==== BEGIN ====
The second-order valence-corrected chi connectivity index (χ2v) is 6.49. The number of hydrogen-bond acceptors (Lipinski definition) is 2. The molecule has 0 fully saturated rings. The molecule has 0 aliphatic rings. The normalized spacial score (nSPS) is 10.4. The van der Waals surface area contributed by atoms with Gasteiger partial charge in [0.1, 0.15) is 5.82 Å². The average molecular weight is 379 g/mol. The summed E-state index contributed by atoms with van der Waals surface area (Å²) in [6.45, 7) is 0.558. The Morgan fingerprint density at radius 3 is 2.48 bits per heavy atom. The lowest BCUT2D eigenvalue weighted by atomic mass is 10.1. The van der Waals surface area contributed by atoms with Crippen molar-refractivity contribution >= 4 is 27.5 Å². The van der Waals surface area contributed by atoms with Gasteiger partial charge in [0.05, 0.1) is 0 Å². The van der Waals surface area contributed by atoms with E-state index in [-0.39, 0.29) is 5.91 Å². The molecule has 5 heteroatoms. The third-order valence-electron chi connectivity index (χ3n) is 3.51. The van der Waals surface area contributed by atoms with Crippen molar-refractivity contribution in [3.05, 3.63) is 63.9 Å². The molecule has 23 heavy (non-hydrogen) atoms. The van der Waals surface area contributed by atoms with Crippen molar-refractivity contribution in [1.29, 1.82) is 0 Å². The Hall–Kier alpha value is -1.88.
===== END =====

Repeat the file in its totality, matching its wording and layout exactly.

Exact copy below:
The second-order valence-corrected chi connectivity index (χ2v) is 6.49. The number of hydrogen-bond acceptors (Lipinski definition) is 2. The molecule has 0 fully saturated rings. The molecule has 0 aliphatic rings. The normalized spacial score (nSPS) is 10.4. The van der Waals surface area contributed by atoms with Gasteiger partial charge in [0.1, 0.15) is 5.82 Å². The average molecular weight is 379 g/mol. The summed E-state index contributed by atoms with van der Waals surface area (Å²) in [6.45, 7) is 0.558. The Morgan fingerprint density at radius 3 is 2.48 bits per heavy atom. The lowest BCUT2D eigenvalue weighted by atomic mass is 10.1. The van der Waals surface area contributed by atoms with Crippen molar-refractivity contribution >= 4 is 27.5 Å². The van der Waals surface area contributed by atoms with Gasteiger partial charge in [0.05, 0.1) is 0 Å². The van der Waals surface area contributed by atoms with E-state index in [-0.39, 0.29) is 5.91 Å². The molecule has 5 heteroatoms. The third-order valence-electron chi connectivity index (χ3n) is 3.51. The van der Waals surface area contributed by atoms with Crippen molar-refractivity contribution in [3.05, 3.63) is 63.9 Å². The molecule has 23 heavy (non-hydrogen) atoms. The van der Waals surface area contributed by atoms with Crippen molar-refractivity contribution in [1.29, 1.82) is 0 Å². The Hall–Kier alpha value is -1.88.